Archive for March, 2023

PFAS pollution in drinking water and rivers

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Watershed Investigations takes to the Thames for Sky News’ Climate Show to talk about PFAS pollution in drinking water, rivers, sediments and fish.

 

 

‘Concerning’ levels of forever chemicals found in UK fish

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Flounder, dab and plaice have been found to contain highly-persistent industrial pollutants.

Testing of “forever chemicals” in England’s wild fish has found high levels of an industrial pollutant that if eaten more than twice a year would exceed recommended EU safety guidelines.

Per and polyfluoroalkyl substances (PFAS) are a class of nearly 10,000 chemicals that are used in many household goods such as non-stick cookware, waterproof fabrics, personal care products and stain-proof coatings on carpets.

Data obtained by Watershed Investigations – a team of journalists investigating water issues, and shared with the PA news agency – shows contamination in flounder, dab and plaice throughout England’s river and coastal habitats, with the highest readings in the Thames, Mersey and Wyre.

Click here to view and download the fish data.

UK ministers under pressure to tighten laws on ‘forever chemicals’ in drinking water

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Pressure is building on UK ministers to tighten regulations on PFAS “forever chemicals” as research by Watershed shows vast numbers of people are drinking water with levels that would be banned in the US.

On Tuesday, US president Joe Biden announced plans to drive down acceptable limits in drinking water to four nanograms per litre (4ng/l) for two types of per- and polyfluoroalkyl substances (PFOS and PFOA), and announced proposals to regulate four more – PFNA, PFHxS, PFBS and GenX Chemicals – as a mixture. In the UK the guideline limit is 100ng/l.

Rivers at risk if summer drought strikes

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England faces an ‘ecological disaster’ if a severe drought strikes, with water companies turning to rivers to avoid drinking water shortages. Analysis of water companies’ plans reveals huge shortfall in the case of severe drought if no action is taken.

Pan-European forever pollution project

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More than 17 000 sites all over Europe are contaminated by the ‘forever chemicals’ PFAS, an exclusive, months-long investigation from 18 European newsrooms, including Watershed with the Guardian, shows. Watershed sourced multiple datasets and performed its own sampling to build up the UK picture. The Forever Pollution Project involved Le Monde (France), NDR, WDR and Süddeutsche Zeitung (Germany), RADAR Magazine and Le Scienze (Italy), The Investigative Desk and NRC (Netherlands), Knack (Belgium), Denik Referendum (Czech Republic), Politiken (Denmark), YLE (Finland), Reporters United (Greece), Latvian Radio (Latvia), Datadista (Spain), SRF (Switzerland)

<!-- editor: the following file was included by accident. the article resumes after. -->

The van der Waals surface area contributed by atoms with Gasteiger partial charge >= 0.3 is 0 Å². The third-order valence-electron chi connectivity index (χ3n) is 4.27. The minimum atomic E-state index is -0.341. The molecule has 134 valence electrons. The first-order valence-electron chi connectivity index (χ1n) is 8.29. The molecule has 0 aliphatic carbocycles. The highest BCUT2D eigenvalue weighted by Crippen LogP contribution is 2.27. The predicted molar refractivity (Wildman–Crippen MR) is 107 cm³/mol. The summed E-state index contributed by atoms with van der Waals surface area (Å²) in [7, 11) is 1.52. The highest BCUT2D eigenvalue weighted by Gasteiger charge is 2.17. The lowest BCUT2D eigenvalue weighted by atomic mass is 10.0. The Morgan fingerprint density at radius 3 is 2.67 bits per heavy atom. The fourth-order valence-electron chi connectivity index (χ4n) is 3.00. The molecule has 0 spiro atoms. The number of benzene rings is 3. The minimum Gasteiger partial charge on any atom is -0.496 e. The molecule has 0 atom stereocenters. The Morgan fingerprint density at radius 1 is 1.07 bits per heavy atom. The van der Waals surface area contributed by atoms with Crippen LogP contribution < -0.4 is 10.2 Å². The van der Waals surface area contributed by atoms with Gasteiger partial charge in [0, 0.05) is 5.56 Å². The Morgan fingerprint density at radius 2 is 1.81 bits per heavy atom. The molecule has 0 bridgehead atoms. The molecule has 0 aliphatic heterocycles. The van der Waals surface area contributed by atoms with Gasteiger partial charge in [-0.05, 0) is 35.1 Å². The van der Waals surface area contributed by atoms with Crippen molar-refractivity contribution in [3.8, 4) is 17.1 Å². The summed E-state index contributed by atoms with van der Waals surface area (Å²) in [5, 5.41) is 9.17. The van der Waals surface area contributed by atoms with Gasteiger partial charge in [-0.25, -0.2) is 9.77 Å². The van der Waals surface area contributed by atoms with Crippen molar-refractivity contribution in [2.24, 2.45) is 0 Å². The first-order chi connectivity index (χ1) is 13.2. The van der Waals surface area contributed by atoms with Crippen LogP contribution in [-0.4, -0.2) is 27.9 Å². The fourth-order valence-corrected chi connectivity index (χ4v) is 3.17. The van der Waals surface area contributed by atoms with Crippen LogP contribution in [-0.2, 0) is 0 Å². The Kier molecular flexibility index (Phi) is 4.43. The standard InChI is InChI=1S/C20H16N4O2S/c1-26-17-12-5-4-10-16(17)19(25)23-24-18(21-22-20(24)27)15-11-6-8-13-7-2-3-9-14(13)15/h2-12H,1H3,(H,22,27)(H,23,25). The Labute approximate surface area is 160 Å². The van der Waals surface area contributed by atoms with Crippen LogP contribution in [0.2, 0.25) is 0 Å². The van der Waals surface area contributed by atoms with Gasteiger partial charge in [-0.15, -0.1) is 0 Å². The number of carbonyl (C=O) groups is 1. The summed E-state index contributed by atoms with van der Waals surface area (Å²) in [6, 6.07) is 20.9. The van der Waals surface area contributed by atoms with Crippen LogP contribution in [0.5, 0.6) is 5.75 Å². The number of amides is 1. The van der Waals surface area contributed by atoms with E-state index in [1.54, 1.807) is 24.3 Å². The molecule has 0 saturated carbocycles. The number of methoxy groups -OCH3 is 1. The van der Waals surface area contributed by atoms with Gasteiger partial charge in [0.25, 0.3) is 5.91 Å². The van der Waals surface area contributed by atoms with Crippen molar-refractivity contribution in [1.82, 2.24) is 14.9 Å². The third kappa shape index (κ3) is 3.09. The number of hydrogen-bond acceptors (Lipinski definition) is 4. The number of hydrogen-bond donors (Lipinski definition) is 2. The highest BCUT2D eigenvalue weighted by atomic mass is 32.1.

Is the UK absent from the fight against PFAS pollution?

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Nations are scrambling to combat the risks posed by forever chemicals in rivers and drinking water by toughening up regulation, but the UK appears to be lagging behind. The EU is considering regulating 10,000 PFAS chemicals as single class and driving down river water quality limits. The US is set to announce a much lower acceptable limit for PFAS in drinking water. The UK has no such proposals on the table. In a second article for ENDS, Watershed explores how much we know about the UK’s PFAS problem.

The scale of PFAS ‘forever chemical’ pollution

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A major investigation focused on widespread pollution by ‘forever chemicals’ called PFAS. It launched on the front page of the Guardian and involved seven stories over three days. Working with European media partners such as Le Monde and Süddeutsche Zeitung, and using data sourced by Watershed, we created a UK and Europe-wide map showing where PFAS pollution has been found. 

We ran five further stories, one examining a PFAS manufacturer on the River Wyre where we had sampled for and found PFAS in high concentrations, a second on the PFAS legacy of a massive oil depot fire, the third was an explainer on the chemicals, the fourth examined solutions to the problem, the fifth looked at the political reaction to the stories, and a further story on PFAS was written by staff writers. Finally, we were interviewed about PFAS for the Guardian’s podcast

Watershed - Investigative Journalism